Destiny Mantia was in the car with her husband Corey and their 15-month-old son Parker when they were hit at speed by a drunk driver.
The 21-year-old mother survived the accident, but tragically, Parker died at the scene and Corey passed away in hospital 24 hours later.
A year after the accident, Destiny posted a heart-wrenching open letter on Facebook warning others not to get behind the wheel if they have consumed alcohol.
"This hurt, pain and our future could of all been prevented if someone would have stepped up and stopped this selfish woman from drinking and driving," Destiny wrote in the Facebook status.
"You can save someone's life too! Don't allow your friends and family to drink and drive. Don't share DUI (Driving While Intoxicated) checkpoints. Be an advocate. Stand up with me. Let's stop this. One is too many. Don't drink and drive."
Destiny's status has been shared more than 49,000 times since she posted it on Facebook last week and thousands have commented to show their support.
"So very sorry for your loss. I admire your courage to go on and that you are speaking out and making a difference. This alone can and will prevent this from happening to someone else," one Facebook user wrote.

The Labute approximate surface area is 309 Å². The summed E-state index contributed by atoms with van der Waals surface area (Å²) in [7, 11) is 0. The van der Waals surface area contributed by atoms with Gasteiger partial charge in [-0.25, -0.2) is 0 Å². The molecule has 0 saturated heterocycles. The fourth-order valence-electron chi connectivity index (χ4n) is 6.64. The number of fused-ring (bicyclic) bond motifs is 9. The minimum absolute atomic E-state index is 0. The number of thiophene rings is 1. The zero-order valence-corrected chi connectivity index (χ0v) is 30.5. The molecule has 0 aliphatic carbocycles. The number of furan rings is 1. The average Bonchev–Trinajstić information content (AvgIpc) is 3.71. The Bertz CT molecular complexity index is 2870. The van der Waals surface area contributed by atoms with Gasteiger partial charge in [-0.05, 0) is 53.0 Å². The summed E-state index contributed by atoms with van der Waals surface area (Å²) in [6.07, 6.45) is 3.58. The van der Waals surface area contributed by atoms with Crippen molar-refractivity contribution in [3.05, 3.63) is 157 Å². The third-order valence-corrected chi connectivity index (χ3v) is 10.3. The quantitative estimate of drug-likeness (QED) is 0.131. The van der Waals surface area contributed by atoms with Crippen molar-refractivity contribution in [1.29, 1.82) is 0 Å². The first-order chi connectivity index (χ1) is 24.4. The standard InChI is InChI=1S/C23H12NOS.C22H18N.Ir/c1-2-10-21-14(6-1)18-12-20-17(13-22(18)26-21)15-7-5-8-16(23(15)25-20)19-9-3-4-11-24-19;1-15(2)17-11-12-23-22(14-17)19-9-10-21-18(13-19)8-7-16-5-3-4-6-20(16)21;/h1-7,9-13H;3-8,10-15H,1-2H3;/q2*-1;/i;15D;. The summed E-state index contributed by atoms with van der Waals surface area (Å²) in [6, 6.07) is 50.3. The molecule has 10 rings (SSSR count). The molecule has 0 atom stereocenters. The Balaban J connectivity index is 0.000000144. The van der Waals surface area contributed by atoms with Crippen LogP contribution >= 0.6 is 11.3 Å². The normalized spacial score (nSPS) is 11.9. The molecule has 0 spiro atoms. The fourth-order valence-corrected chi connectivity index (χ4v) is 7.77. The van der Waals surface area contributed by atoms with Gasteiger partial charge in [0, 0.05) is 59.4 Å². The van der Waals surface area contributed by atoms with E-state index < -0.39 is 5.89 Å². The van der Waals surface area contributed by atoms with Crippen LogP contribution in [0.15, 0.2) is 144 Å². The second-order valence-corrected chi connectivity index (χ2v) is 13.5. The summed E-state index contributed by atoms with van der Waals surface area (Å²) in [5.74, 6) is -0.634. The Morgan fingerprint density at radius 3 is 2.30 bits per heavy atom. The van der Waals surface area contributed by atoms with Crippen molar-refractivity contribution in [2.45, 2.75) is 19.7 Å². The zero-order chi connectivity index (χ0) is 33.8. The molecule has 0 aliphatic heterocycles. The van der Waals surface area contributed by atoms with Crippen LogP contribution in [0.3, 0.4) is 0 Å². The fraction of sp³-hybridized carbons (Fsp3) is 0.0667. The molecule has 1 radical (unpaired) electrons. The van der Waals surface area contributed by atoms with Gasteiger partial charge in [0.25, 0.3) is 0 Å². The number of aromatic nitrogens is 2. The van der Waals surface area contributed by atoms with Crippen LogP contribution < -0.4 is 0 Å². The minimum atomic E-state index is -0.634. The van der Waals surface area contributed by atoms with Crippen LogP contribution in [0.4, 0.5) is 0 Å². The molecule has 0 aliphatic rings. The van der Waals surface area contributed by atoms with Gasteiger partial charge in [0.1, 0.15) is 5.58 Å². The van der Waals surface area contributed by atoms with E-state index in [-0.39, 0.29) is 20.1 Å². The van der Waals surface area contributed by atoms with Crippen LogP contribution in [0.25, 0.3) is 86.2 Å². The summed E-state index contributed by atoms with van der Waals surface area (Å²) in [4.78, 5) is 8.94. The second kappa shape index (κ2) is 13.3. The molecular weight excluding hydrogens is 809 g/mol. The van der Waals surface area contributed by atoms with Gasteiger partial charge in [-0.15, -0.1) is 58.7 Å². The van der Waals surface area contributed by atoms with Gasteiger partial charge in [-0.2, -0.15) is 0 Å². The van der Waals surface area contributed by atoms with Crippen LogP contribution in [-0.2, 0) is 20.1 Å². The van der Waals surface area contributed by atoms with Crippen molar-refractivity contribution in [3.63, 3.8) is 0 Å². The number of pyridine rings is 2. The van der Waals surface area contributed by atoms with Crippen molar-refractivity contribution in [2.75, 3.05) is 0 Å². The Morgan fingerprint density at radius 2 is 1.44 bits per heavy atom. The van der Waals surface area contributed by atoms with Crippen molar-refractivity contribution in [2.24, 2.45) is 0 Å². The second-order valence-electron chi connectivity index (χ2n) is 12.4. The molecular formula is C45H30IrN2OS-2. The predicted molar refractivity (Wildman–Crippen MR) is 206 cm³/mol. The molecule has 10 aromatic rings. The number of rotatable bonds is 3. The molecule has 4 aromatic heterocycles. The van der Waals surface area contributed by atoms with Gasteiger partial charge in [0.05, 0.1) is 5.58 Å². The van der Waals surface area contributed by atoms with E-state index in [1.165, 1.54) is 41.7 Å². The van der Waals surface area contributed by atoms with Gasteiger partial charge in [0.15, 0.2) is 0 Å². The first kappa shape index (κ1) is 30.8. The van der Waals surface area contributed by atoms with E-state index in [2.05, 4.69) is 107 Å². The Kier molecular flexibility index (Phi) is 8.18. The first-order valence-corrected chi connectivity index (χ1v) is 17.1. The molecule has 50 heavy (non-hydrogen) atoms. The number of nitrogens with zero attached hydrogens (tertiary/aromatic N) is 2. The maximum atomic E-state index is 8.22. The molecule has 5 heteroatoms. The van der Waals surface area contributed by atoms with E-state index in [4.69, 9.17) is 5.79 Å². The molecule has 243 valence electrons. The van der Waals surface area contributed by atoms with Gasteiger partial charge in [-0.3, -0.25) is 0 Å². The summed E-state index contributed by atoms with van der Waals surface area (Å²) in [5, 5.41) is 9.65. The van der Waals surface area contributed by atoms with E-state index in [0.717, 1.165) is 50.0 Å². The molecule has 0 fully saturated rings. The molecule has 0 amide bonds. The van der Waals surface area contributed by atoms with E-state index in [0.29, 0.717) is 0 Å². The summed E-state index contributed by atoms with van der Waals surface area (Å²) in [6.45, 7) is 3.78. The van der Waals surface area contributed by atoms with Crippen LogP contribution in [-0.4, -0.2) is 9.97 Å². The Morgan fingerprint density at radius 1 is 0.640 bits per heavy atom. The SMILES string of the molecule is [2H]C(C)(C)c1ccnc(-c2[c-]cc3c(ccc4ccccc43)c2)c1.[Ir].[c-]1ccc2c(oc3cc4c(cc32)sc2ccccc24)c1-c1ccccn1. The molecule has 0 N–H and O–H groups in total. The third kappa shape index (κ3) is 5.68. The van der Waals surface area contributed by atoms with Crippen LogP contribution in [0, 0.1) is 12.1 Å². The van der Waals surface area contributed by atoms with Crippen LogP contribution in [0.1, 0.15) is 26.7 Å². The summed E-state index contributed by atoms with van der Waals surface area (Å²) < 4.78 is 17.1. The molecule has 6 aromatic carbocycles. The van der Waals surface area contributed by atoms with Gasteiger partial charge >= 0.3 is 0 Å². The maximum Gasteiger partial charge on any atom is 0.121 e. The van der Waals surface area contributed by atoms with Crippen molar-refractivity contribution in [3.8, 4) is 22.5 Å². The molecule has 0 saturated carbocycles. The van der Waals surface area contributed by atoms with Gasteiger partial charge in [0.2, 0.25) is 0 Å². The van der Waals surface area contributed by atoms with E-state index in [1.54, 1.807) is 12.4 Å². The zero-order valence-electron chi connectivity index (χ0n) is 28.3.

Another added: "Your family may no longer be with you in person but they will live forever in your memories. As hard as this tragic story is to share, you are a brave girl and I hope everyone supports you in this important cause."
It is important to remember that alcohol affects different people in different ways and factors such as your gender, weight, stress levels and whether or not you've eaten recently can change the impact alcohol has on the body.
In England, Wales and Northern Ireland, the legal alcohol limit for drivers is:
:: 80 milligrams of alcohol for every 100 millilitres of blood in your body
:: 35 micrograms of alcohol for every 100 millilitres of breath
:: 107 milligrams of alcohol for every 100 millilitres of urine
In Scotland, the legal alcohol limit for drivers is:
:: 50 milligrams of alcohol for every 100 millilitres of blood in your body
:: 22 micrograms of alcohol for every 100 millilitres of breath
:: 67 micrograms of alcohol for every 100 millilitres of urine
"There’s no safe way to calculate how much alcohol you can drink to stay below the legal limit," the NHS website states.
"The safest option is not to drink any alcohol at all if you plan to drive.
"Even a small amount of alcohol can affect your ability to drive, and there's no safe way to tell whether you're within the legal limit."
To find out more visit NHS choices.